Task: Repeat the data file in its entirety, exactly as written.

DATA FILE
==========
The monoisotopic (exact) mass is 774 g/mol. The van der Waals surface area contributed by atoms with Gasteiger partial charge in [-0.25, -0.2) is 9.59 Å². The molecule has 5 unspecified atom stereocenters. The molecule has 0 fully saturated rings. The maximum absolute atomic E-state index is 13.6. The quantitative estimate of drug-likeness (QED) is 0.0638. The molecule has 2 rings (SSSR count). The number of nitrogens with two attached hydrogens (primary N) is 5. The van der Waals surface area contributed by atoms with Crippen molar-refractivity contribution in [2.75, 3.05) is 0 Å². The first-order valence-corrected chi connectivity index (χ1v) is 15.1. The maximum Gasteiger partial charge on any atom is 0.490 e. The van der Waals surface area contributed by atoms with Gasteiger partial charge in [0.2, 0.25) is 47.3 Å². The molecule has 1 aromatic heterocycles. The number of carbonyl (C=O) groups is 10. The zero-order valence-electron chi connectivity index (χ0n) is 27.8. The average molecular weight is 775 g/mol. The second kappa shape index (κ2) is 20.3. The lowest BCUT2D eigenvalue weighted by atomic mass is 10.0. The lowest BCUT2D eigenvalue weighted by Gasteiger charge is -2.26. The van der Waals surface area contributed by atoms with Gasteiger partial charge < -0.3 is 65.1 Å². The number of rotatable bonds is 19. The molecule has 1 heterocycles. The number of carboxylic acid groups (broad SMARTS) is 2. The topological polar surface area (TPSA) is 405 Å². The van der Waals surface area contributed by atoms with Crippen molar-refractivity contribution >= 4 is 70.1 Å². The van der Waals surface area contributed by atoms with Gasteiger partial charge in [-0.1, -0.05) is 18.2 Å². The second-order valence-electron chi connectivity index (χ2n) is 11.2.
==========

The monoisotopic (exact) mass is 774 g/mol. The van der Waals surface area contributed by atoms with Gasteiger partial charge in [-0.25, -0.2) is 9.59 Å². The molecule has 5 unspecified atom stereocenters. The molecule has 0 fully saturated rings. The maximum absolute atomic E-state index is 13.6. The quantitative estimate of drug-likeness (QED) is 0.0638. The molecule has 2 rings (SSSR count). The number of nitrogens with two attached hydrogens (primary N) is 5. The van der Waals surface area contributed by atoms with Crippen molar-refractivity contribution in [2.75, 3.05) is 0 Å². The first-order valence-corrected chi connectivity index (χ1v) is 15.1. The maximum Gasteiger partial charge on any atom is 0.490 e. The van der Waals surface area contributed by atoms with Gasteiger partial charge in [0.2, 0.25) is 47.3 Å². The molecule has 1 aromatic heterocycles. The number of carbonyl (C=O) groups is 10. The zero-order valence-electron chi connectivity index (χ0n) is 27.8. The average molecular weight is 775 g/mol. The second kappa shape index (κ2) is 20.3. The lowest BCUT2D eigenvalue weighted by atomic mass is 10.0. The lowest BCUT2D eigenvalue weighted by Gasteiger charge is -2.26. The van der Waals surface area contributed by atoms with Gasteiger partial charge < -0.3 is 65.1 Å². The number of rotatable bonds is 19. The molecule has 1 heterocycles. The number of carboxylic acid groups (broad SMARTS) is 2. The topological polar surface area (TPSA) is 405 Å². The van der Waals surface area contributed by atoms with Crippen molar-refractivity contribution >= 4 is 70.1 Å². The van der Waals surface area contributed by atoms with Gasteiger partial charge in [-0.1, -0.05) is 18.2 Å². The second-order valence-electron chi connectivity index (χ2n) is 11.2.